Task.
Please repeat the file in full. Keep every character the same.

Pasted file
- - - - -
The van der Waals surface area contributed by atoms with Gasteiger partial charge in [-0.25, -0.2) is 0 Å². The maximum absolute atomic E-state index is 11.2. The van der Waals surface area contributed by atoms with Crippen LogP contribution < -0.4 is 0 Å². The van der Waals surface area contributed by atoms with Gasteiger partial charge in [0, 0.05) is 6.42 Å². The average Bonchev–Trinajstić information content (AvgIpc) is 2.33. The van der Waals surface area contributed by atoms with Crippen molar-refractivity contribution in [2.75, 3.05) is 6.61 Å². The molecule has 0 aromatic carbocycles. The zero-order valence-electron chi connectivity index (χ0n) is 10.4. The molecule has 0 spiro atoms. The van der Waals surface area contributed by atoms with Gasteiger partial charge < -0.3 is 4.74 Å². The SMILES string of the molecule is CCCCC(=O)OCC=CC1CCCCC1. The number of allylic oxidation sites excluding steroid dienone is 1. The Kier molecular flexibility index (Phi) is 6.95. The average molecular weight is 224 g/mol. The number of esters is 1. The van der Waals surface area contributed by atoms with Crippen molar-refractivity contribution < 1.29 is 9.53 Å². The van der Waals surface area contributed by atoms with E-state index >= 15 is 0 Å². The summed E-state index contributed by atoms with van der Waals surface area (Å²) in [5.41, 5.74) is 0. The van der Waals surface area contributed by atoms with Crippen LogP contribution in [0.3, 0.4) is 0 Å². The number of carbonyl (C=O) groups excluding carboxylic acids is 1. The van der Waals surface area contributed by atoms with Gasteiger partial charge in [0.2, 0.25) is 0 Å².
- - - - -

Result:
The van der Waals surface area contributed by atoms with Gasteiger partial charge in [-0.25, -0.2) is 0 Å². The maximum absolute atomic E-state index is 11.2. The van der Waals surface area contributed by atoms with Crippen LogP contribution < -0.4 is 0 Å². The van der Waals surface area contributed by atoms with Gasteiger partial charge in [0, 0.05) is 6.42 Å². The average Bonchev–Trinajstić information content (AvgIpc) is 2.33. The van der Waals surface area contributed by atoms with Crippen molar-refractivity contribution in [2.75, 3.05) is 6.61 Å². The molecule has 0 aromatic carbocycles. The zero-order valence-electron chi connectivity index (χ0n) is 10.4. The molecule has 0 spiro atoms. The van der Waals surface area contributed by atoms with Gasteiger partial charge < -0.3 is 4.74 Å². The SMILES string of the molecule is CCCCC(=O)OCC=CC1CCCCC1. The number of allylic oxidation sites excluding steroid dienone is 1. The Kier molecular flexibility index (Phi) is 6.95. The average molecular weight is 224 g/mol. The number of esters is 1. The van der Waals surface area contributed by atoms with Crippen molar-refractivity contribution < 1.29 is 9.53 Å². The van der Waals surface area contributed by atoms with E-state index >= 15 is 0 Å². The summed E-state index contributed by atoms with van der Waals surface area (Å²) in [5.41, 5.74) is 0. The van der Waals surface area contributed by atoms with Crippen LogP contribution in [0.3, 0.4) is 0 Å². The number of carbonyl (C=O) groups excluding carboxylic acids is 1. The van der Waals surface area contributed by atoms with Gasteiger partial charge in [0.2, 0.25) is 0 Å².